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Chelsea 3-0 Middlesbrough, Premier League: Tactical Analysis

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Chelsea’s early passes behind cause constant problems for Middlesbrough’s backline

Chelsea with the ball

Chelsea’s chief means of creating in this game was to play passes behind Middlesbrough’s backline, usually targeting the spaces found on Middlesbrough’s right. In order to create these opportunities they would draw Middlesbrough to one side before switching to the other.

Possession would begin from deeper positions by Azpilicueta taking the ball forward on the outside of Fabregas to draw Middlesbrough’s central midfielders towards him. Fabregas would either hold his position or slightly drop back (always checking for the position and closing-down threat of Negredo over his shoulder) which would give him space from Middlesbrough’s midfielders and not be rushed from behind. As soon as Fabregas was free, he would get the ball—Chelsea found a lot of space early when Negredo was in a wide position defensively.

From there Fabregas found different solutions depending on what the situation dictated. When Middlesbrough’s backline was higher, he could play passes behind with precision to any of the front five (wing-backs joining at attack). Middlesbrough were especially weak in wide areas as their back four remained narrow to try to control Hazard, Pedro and Costa, which left their wingers having to get back to join the backline to deal with Chelsea’s wing-backs. For example, on Chelsea’s left, Alonso could break away from Traore both on the outside (to cross) and or on the inside (and drive at goal).

When Fabregas received the ball (still in midfield) and Middlesbrough had a deeper block, Hazard, Pedro and Costa could move to offer for the ball to feet. Here is where moving Middlesbrough’s backline came into use, as Middlesbrough maintained numbers centrally and prevented Chelsea’s front players from holding onto the ball when they received it between the lines—one touch passes were the only way they could maintain the ball, as Middlesbrough’s midfielders and backline would surround them with pressure when they held the ball.

Firstly the movements away from the backline to receive the ball, even if they receive the pass, would narrow the backline through one of the defenders stepping out to mark the Chelsea player player, while the rest of the line adjusted and closed to provide cover behind. In addition to that, holding the ball on Chelsea’s right (Hazard was more useful for this role on the right in this game) would draw Middlesbrough over, leaving Fabregas free to receive the ball in the final third and out of pressure. With a narrow backline pushed to the right (and Traore laving Alonso) Fabregas could then play diagonal passes into the box to the left.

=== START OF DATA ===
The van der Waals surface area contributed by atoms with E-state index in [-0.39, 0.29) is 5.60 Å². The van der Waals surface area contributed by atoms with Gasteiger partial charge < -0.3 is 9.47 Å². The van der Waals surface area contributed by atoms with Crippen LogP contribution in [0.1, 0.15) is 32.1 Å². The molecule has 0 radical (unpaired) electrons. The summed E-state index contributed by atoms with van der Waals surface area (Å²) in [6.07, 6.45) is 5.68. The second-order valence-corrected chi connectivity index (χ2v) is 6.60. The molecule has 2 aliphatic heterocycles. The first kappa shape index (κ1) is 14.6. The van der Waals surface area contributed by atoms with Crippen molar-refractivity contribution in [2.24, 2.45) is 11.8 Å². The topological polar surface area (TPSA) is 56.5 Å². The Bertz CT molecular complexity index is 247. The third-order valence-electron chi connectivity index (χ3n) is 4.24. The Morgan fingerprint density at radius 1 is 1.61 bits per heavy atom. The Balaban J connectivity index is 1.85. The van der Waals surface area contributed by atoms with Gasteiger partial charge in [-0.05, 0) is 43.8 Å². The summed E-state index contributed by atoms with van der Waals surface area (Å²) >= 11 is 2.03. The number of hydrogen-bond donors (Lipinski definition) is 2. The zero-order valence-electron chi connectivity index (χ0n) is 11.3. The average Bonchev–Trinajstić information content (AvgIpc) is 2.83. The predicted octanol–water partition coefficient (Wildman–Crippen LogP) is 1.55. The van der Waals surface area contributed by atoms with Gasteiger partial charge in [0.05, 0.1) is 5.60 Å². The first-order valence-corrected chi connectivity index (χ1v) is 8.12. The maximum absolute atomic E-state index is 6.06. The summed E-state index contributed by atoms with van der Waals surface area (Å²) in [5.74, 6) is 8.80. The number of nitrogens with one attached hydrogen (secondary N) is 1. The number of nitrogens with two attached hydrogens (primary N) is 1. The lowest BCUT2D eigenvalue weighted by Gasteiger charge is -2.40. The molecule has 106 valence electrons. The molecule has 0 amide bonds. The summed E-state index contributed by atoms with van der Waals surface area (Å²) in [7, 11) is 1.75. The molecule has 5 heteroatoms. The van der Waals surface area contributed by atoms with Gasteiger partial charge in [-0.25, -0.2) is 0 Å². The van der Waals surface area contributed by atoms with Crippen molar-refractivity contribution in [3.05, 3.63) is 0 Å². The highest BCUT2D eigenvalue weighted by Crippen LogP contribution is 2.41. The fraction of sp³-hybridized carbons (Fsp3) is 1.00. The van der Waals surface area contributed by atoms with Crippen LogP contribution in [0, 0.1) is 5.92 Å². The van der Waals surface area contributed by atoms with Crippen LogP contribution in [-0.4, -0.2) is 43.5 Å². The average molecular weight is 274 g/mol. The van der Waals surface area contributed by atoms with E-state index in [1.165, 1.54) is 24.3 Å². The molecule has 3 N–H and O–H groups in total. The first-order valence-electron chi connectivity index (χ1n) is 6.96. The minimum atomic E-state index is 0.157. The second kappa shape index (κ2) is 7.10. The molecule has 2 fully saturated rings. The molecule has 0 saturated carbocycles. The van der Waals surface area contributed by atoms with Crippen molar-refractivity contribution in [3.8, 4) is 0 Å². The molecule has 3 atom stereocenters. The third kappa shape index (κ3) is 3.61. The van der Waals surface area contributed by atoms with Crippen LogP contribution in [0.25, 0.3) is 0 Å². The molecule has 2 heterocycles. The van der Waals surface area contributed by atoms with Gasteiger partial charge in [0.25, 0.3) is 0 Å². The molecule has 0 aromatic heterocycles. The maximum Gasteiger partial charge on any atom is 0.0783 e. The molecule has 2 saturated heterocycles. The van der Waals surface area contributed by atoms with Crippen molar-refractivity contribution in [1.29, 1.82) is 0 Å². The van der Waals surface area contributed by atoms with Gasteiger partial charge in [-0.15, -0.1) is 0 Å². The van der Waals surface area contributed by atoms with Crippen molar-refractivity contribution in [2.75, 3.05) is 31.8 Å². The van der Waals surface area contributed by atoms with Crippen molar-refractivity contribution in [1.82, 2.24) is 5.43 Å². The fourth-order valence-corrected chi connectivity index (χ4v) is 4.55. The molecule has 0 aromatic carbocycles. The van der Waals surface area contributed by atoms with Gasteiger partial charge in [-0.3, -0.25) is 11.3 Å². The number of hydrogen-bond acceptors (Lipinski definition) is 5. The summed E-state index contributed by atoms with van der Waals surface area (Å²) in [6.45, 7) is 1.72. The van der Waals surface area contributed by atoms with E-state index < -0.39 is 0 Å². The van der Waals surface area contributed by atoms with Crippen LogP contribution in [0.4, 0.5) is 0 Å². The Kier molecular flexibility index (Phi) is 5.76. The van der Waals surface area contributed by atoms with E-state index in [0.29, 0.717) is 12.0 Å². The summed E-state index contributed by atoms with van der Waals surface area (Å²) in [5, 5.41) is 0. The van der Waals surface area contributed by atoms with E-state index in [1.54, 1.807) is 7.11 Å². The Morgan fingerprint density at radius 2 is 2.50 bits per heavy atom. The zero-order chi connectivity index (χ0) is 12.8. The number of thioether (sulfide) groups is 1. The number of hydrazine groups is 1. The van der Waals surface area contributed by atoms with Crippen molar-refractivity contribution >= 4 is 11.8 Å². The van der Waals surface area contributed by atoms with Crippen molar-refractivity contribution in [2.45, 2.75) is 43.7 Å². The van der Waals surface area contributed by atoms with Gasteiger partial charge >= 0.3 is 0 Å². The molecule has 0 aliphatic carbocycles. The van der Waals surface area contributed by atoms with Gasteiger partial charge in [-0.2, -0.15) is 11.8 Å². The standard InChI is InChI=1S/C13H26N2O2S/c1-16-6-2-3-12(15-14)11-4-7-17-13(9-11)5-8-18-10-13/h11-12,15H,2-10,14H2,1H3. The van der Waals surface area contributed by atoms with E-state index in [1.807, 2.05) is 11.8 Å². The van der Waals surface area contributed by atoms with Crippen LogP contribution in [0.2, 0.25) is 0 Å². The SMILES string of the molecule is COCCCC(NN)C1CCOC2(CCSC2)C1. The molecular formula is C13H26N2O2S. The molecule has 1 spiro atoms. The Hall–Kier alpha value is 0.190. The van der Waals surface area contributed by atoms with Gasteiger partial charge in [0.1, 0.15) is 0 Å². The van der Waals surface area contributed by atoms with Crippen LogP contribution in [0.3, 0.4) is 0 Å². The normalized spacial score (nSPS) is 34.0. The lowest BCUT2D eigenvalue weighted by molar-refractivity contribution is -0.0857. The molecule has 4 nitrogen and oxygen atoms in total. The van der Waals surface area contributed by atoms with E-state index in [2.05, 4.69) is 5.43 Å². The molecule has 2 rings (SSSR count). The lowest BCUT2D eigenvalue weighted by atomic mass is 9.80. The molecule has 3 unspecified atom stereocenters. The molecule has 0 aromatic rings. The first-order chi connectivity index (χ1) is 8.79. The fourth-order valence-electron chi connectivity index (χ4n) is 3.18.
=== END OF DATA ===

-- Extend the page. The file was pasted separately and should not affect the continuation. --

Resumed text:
The runners were also important here, where they could run off the back of Middlesbrough’s defenders or run inside to open space for the player on the outside (such as Pedro’s narrow position for the early chance for Alonso, where Fabio remained central to mark him). When the runners then received the ball inside the box they had very little time on the ball, so it was important that they took their chances quickly by controlling the ball with their first touch and being ready to shoot quickly on their second.

During the moments where Chelsea moved possession from the left to the right they had another option in Azpilicueta to arrive on the outside of Middlesbrough’s central midfielders to receive the ball as a spare man and look to play the ball into the box. Usually the possession would go to feet of the central midfielders, with Middlesbrough’s central midfielders moving up to press them, allowing Azpilicueta to have open space on the outside to advance into—when he received it too close to the backline Friend could step out to press him.

Controlling Traore’s runs

Since Middlesbrough usually have numbers back to defend, the outlets they use to allow them to take the ball up the pitch and to hold onto possession are important.

Their key outlet for carrying the ball forward in this game was Traore, and to prevent him from being able to isolate players and take them on, Chelsea made sure that both Matic and Cahill were in close support of Alonso when Traore had the ball. In addition, the rest of the Chelsea backline and midfield could adjust their positioning to Traore as the rest of the Middlesbrough players stayed conservative and were behind the ball at all times—when Friend moved forward, Downing dropped back to left back; Fabio limited his forward runs; only on a few occasions were both De Roon and Forshaw around the box at the same time.

Conclusion

Early passes behind and finding Fabregas in space allowed Chelsea to attack Middlesbrough in a way that caused problems and didn’t play into their defensive strengths. Meanwhile, Chelsea had numbers around Traore to prevent him from causing problems, restricting Middlesbrough’s ability to advance up the pitch and create through crosses and balls into the box.